Artificial Intelligence and The Human Condition
One of the great impacts of science on the human world is that as our knowledge of the world blossomed, the world itself became ever less comprehensible to humans. The “mathematization of physics, by which the absolute renunciation of the senses for the purpose of knowing was carried through, had in its last stages the unexpected and yet plausible consequences that every question man puts to nature is answered in terms of mathematical patterns to which no model can ever be adequate, since one would have to be shaped after our sense experience.” For Hannah Arendt writing in The Human Condition, this separation between “thought and sense experience” means that man can create a man-made reality that defies the human capacity to understand or predict that world. This is the reason why it is now scientists, more so than politicians, who are the true actors of our time. They initiate processes that they themselves cannot understand and whose outcome augurs something truly new and unforeseen into the human world. As we struggle to contemplate the impact of humanly developed but now inhumanly powerful artificially intelligent machines, we would do well to recall some of the lessons Arendt drew already from the victory of science and the modern age.
As we struggle to contemplate the impact of humanly developed but now inhumanly powerful artificially intelligent machines, we would do well to recall some of the lessons Arendt drew already from the victory of science and the modern age. One consequence she recognized was the retreat of philosophy in the face of scientific doing. The point is that science proceeds now freed from human control and thus without need for philosophical justification or philosophical guidance. A second consequence is that that “process” overtakes the product in science so that there is no end point in the development of science. This deprives “man of all fixed and permanent standards and measurements, which, prior to the modern age, have always served him as guides for his doing and criteria for his judgment.” The rise of scientific processes, Arendt saw, carries with it the “radical loss of values.”
Slavoj Zizek approaches the present panic around the rise of artificial intelligence in a similar way. The perceived threats by elites in the rush to implement and unleash artificially intelligent machines threatens the power structure of elite governments and corporations. What will come from artificial intelligence is not domination by those who control them, but surprise on the part of those who have created machines they cannot control.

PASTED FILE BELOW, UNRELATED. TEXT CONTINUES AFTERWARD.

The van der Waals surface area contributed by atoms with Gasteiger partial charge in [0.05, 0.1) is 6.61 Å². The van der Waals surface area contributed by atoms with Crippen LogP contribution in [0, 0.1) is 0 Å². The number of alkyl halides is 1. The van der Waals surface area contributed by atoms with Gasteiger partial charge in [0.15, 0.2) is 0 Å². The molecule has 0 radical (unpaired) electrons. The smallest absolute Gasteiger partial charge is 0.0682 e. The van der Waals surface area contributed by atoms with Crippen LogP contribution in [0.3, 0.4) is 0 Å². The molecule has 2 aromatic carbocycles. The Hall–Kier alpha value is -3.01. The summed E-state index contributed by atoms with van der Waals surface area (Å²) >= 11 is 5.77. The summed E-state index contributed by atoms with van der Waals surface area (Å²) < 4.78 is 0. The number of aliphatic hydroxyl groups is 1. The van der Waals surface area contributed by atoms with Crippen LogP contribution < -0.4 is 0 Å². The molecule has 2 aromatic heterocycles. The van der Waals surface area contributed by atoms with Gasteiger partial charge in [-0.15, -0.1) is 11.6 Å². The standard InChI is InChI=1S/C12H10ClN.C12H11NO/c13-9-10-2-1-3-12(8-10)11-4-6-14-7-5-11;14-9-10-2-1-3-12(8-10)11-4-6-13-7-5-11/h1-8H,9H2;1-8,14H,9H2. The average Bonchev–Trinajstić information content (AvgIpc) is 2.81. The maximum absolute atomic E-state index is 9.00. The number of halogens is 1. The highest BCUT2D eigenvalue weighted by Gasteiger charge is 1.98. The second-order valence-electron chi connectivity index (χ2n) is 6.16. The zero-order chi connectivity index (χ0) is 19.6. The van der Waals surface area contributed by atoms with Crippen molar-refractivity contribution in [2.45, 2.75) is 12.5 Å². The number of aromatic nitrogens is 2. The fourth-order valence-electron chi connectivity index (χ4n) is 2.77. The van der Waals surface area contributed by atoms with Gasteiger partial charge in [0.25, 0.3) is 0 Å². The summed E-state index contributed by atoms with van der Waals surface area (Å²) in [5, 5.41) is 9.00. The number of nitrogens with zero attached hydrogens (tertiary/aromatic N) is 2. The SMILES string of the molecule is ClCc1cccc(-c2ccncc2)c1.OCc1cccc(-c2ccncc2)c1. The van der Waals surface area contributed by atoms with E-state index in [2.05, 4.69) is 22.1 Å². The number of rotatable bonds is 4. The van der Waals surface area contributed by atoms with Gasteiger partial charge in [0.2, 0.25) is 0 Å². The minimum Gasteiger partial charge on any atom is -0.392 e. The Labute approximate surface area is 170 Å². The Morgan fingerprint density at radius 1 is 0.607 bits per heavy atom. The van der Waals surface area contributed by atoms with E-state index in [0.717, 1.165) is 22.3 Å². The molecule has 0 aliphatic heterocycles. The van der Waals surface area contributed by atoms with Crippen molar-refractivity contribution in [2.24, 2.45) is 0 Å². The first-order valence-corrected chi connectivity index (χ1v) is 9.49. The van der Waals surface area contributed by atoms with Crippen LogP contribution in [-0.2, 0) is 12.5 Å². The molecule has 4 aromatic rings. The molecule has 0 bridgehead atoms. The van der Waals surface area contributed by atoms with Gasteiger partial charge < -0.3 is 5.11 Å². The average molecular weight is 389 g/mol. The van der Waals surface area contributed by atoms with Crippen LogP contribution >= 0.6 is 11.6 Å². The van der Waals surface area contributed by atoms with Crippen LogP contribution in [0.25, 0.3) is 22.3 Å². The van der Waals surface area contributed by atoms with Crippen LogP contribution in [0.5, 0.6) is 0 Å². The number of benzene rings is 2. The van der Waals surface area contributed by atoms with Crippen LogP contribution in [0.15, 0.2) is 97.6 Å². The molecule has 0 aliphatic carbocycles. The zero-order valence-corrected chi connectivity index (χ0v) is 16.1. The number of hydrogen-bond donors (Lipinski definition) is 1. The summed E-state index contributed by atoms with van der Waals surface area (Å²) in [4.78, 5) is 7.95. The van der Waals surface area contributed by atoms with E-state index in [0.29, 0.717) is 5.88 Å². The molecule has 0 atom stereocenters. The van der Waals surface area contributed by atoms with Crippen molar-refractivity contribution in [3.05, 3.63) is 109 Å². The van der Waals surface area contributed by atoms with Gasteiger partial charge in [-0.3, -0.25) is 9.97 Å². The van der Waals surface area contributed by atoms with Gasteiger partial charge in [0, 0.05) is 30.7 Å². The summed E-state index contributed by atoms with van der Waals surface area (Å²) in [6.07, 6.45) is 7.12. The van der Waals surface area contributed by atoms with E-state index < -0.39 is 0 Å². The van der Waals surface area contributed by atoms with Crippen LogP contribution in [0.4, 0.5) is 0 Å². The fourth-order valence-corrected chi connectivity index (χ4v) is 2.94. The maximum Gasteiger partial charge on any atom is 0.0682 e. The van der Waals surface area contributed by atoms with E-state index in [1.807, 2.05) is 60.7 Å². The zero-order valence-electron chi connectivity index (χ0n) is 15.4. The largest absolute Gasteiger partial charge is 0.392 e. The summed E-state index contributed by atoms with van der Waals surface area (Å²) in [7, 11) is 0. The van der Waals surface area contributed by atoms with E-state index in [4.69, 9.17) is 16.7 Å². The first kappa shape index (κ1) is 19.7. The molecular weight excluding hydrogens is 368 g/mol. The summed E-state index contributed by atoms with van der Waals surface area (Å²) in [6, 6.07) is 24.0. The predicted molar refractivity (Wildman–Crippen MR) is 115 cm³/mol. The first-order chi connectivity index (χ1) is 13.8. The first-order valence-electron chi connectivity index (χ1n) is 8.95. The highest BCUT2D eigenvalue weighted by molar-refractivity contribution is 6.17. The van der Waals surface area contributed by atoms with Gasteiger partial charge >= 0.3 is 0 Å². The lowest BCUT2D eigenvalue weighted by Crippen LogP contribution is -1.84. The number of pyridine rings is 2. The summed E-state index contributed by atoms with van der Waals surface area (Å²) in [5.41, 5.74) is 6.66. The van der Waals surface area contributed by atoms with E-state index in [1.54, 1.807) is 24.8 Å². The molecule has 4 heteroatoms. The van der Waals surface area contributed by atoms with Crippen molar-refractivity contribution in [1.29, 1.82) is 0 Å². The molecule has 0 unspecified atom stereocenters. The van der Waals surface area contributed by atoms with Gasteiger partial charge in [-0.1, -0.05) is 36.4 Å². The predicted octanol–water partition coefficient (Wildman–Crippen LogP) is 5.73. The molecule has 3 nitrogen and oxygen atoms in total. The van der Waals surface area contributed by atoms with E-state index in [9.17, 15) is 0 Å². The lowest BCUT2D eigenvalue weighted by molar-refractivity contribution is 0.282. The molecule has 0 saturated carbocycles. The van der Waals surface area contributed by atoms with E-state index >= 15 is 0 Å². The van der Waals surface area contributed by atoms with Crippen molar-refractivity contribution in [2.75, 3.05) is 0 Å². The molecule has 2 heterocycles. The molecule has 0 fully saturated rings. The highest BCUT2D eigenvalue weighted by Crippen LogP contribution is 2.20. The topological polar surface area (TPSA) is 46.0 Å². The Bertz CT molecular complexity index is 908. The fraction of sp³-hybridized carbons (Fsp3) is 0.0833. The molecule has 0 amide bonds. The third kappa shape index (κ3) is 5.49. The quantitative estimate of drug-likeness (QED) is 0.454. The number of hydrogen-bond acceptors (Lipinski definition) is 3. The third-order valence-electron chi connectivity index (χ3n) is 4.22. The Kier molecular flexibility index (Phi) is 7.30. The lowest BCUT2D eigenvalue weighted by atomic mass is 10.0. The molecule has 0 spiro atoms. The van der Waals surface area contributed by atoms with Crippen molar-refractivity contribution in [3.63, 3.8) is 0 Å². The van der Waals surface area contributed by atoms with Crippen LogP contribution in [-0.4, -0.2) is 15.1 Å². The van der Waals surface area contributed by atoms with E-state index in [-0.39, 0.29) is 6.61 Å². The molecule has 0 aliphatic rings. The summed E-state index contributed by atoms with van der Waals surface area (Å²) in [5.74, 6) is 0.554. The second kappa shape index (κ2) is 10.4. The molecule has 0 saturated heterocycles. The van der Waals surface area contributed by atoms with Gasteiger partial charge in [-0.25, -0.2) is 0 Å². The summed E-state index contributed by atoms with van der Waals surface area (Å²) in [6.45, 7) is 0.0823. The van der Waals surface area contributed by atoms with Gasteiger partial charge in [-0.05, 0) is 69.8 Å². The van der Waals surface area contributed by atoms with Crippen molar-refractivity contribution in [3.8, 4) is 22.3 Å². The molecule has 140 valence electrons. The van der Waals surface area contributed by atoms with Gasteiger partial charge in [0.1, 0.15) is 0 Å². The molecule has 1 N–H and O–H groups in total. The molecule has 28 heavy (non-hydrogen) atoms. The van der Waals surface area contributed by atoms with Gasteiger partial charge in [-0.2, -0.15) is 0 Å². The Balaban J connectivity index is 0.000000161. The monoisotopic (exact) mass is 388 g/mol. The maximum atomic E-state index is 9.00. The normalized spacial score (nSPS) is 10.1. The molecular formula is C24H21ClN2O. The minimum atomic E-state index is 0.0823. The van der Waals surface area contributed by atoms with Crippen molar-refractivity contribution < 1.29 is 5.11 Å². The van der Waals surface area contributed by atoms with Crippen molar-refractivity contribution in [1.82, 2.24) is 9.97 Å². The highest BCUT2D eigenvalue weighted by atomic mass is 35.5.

Today’s “post-human” sciences are no longer about domination. Their credo is surprise: what kind of contingent, unplanned emergent properties might “black-box” AI models acquire for themselves? No one knows, and therein lies the thrill – or, indeed, the banality – of the entire enterprise.
This surprise shows both the power of those coders and engineers now bringing about the means for the total transformation of the human world, and also their inability to foresee or control the consequences of that transformation. A “pause” in the development of AI will not help because the human capacity to think the dangers of AI and the human ability to control that development is simply inadequate. We are entering a new world that is unknowable, unpredictable, and inhuman. This will clearly change the nature of power, in ways we cannot yet understand. As Zizek writes:
Humanity is creating its own god or devil. While the outcome cannot be predicted, one thing is certain. If something resembling “post-humanity” emerges as a collective fact, our worldview will lose all three of its defining, overlapping subjects: humanity, nature, and divinity. Our identity as humans can exist only against the background of impenetrable nature, but if life becomes something that can be fully manipulated by technology, it will lose its “natural” character. A fully controlled existence is one bereft of meaning, not to mention serendipity and wonder.
The same, of course, holds for any sense of the divine. The human experience of “god” has meaning only from the standpoint of human finitude and mortality. Once we become homo deus and create properties that seem “supernatural” from our old human standpoint, “gods” as we knew them will disappear. The question is what, if anything, will be left. Will we worship the AIs that we created?
There is every reason to worry that tech-gnostic visions of a post-human world are ideological fantasies obfuscating the abyss that awaits us. Needless to say, it would take more than a six-month pause to ensure that humans do not become irrelevant, and their lives meaningless, in the not-too-distant future.